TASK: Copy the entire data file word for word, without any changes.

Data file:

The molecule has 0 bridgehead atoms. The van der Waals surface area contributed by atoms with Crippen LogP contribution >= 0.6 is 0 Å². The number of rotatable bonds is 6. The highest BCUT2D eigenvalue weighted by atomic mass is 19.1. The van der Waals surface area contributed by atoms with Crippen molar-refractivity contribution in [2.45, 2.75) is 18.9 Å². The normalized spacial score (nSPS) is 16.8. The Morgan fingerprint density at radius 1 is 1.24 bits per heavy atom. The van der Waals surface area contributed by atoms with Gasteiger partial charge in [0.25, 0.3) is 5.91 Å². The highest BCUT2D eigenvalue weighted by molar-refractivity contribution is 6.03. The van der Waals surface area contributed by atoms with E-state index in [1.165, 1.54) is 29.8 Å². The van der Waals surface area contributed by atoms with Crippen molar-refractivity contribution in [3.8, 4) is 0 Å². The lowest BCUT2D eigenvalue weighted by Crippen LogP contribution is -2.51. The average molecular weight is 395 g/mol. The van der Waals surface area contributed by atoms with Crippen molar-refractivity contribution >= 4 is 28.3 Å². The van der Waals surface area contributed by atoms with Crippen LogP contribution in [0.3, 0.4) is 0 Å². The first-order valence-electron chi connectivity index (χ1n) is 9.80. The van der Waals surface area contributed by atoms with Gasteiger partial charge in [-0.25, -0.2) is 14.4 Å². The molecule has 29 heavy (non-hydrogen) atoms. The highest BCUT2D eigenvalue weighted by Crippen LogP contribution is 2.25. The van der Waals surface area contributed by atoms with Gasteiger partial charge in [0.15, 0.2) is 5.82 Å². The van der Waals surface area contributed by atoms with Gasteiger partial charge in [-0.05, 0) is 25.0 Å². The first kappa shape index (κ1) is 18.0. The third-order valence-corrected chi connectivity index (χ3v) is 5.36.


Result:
The molecule has 0 bridgehead atoms. The van der Waals surface area contributed by atoms with Crippen LogP contribution >= 0.6 is 0 Å². The number of rotatable bonds is 6. The highest BCUT2D eigenvalue weighted by atomic mass is 19.1. The van der Waals surface area contributed by atoms with Crippen molar-refractivity contribution in [2.45, 2.75) is 18.9 Å². The normalized spacial score (nSPS) is 16.8. The Morgan fingerprint density at radius 1 is 1.24 bits per heavy atom. The van der Waals surface area contributed by atoms with Gasteiger partial charge in [0.25, 0.3) is 5.91 Å². The highest BCUT2D eigenvalue weighted by molar-refractivity contribution is 6.03. The van der Waals surface area contributed by atoms with E-state index in [1.165, 1.54) is 29.8 Å². The van der Waals surface area contributed by atoms with Crippen molar-refractivity contribution in [3.8, 4) is 0 Å². The lowest BCUT2D eigenvalue weighted by Crippen LogP contribution is -2.51. The average molecular weight is 395 g/mol. The van der Waals surface area contributed by atoms with Crippen molar-refractivity contribution >= 4 is 28.3 Å². The van der Waals surface area contributed by atoms with Crippen LogP contribution in [0.3, 0.4) is 0 Å². The first-order valence-electron chi connectivity index (χ1n) is 9.80. The van der Waals surface area contributed by atoms with Gasteiger partial charge in [-0.25, -0.2) is 14.4 Å². The molecule has 29 heavy (non-hydrogen) atoms. The highest BCUT2D eigenvalue weighted by Crippen LogP contribution is 2.25. The van der Waals surface area contributed by atoms with Gasteiger partial charge in [0.15, 0.2) is 5.82 Å². The van der Waals surface area contributed by atoms with Gasteiger partial charge in [-0.05, 0) is 25.0 Å². The first kappa shape index (κ1) is 18.0. The third-order valence-corrected chi connectivity index (χ3v) is 5.36.